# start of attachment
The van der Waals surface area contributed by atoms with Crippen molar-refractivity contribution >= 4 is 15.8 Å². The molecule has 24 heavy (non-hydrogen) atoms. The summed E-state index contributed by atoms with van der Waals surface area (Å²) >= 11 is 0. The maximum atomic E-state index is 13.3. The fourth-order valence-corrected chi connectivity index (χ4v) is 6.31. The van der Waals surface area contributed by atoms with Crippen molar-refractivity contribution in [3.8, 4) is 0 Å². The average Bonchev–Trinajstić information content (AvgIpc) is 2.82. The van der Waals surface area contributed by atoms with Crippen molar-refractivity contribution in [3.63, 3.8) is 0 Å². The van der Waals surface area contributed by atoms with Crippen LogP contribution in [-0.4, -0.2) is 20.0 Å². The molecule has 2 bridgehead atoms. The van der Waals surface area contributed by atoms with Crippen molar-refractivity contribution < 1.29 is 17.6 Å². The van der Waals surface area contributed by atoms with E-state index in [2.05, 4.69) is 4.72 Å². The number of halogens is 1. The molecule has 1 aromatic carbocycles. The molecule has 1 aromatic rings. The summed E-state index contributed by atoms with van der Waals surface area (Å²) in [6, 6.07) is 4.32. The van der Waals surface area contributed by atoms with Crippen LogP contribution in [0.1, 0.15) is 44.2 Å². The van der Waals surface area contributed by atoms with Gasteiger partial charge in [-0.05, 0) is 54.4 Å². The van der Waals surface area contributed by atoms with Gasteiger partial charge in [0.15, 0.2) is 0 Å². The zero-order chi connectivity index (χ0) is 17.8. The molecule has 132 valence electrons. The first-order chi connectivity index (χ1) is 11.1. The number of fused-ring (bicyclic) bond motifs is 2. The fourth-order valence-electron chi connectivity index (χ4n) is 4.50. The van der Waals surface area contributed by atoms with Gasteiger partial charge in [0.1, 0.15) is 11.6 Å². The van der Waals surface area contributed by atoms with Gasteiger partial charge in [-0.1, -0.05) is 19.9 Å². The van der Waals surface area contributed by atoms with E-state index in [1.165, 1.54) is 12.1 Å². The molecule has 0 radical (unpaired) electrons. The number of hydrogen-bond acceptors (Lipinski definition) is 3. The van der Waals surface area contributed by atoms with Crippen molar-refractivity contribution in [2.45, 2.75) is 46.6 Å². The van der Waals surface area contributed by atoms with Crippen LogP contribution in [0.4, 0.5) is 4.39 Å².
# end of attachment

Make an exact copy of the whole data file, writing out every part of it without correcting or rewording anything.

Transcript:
The van der Waals surface area contributed by atoms with Crippen molar-refractivity contribution >= 4 is 15.8 Å². The molecule has 24 heavy (non-hydrogen) atoms. The summed E-state index contributed by atoms with van der Waals surface area (Å²) >= 11 is 0. The maximum atomic E-state index is 13.3. The fourth-order valence-corrected chi connectivity index (χ4v) is 6.31. The van der Waals surface area contributed by atoms with Crippen molar-refractivity contribution in [3.8, 4) is 0 Å². The average Bonchev–Trinajstić information content (AvgIpc) is 2.82. The van der Waals surface area contributed by atoms with Crippen molar-refractivity contribution in [3.63, 3.8) is 0 Å². The van der Waals surface area contributed by atoms with Crippen LogP contribution in [-0.4, -0.2) is 20.0 Å². The molecule has 2 bridgehead atoms. The van der Waals surface area contributed by atoms with Crippen molar-refractivity contribution < 1.29 is 17.6 Å². The van der Waals surface area contributed by atoms with E-state index in [2.05, 4.69) is 4.72 Å². The number of halogens is 1. The molecule has 1 aromatic carbocycles. The molecule has 1 aromatic rings. The summed E-state index contributed by atoms with van der Waals surface area (Å²) in [6, 6.07) is 4.32. The van der Waals surface area contributed by atoms with Crippen LogP contribution in [0.1, 0.15) is 44.2 Å². The van der Waals surface area contributed by atoms with Gasteiger partial charge in [-0.05, 0) is 54.4 Å². The van der Waals surface area contributed by atoms with Gasteiger partial charge in [0.15, 0.2) is 0 Å². The zero-order chi connectivity index (χ0) is 17.8. The molecule has 132 valence electrons. The first-order chi connectivity index (χ1) is 11.1. The number of fused-ring (bicyclic) bond motifs is 2. The fourth-order valence-electron chi connectivity index (χ4n) is 4.50. The van der Waals surface area contributed by atoms with Gasteiger partial charge in [0.1, 0.15) is 11.6 Å². The van der Waals surface area contributed by atoms with Gasteiger partial charge in [-0.1, -0.05) is 19.9 Å². The van der Waals surface area contributed by atoms with E-state index in [1.165, 1.54) is 12.1 Å². The molecule has 0 radical (unpaired) electrons. The number of hydrogen-bond acceptors (Lipinski definition) is 3. The van der Waals surface area contributed by atoms with Crippen molar-refractivity contribution in [2.45, 2.75) is 46.6 Å². The van der Waals surface area contributed by atoms with Crippen LogP contribution in [0.4, 0.5) is 4.39 Å².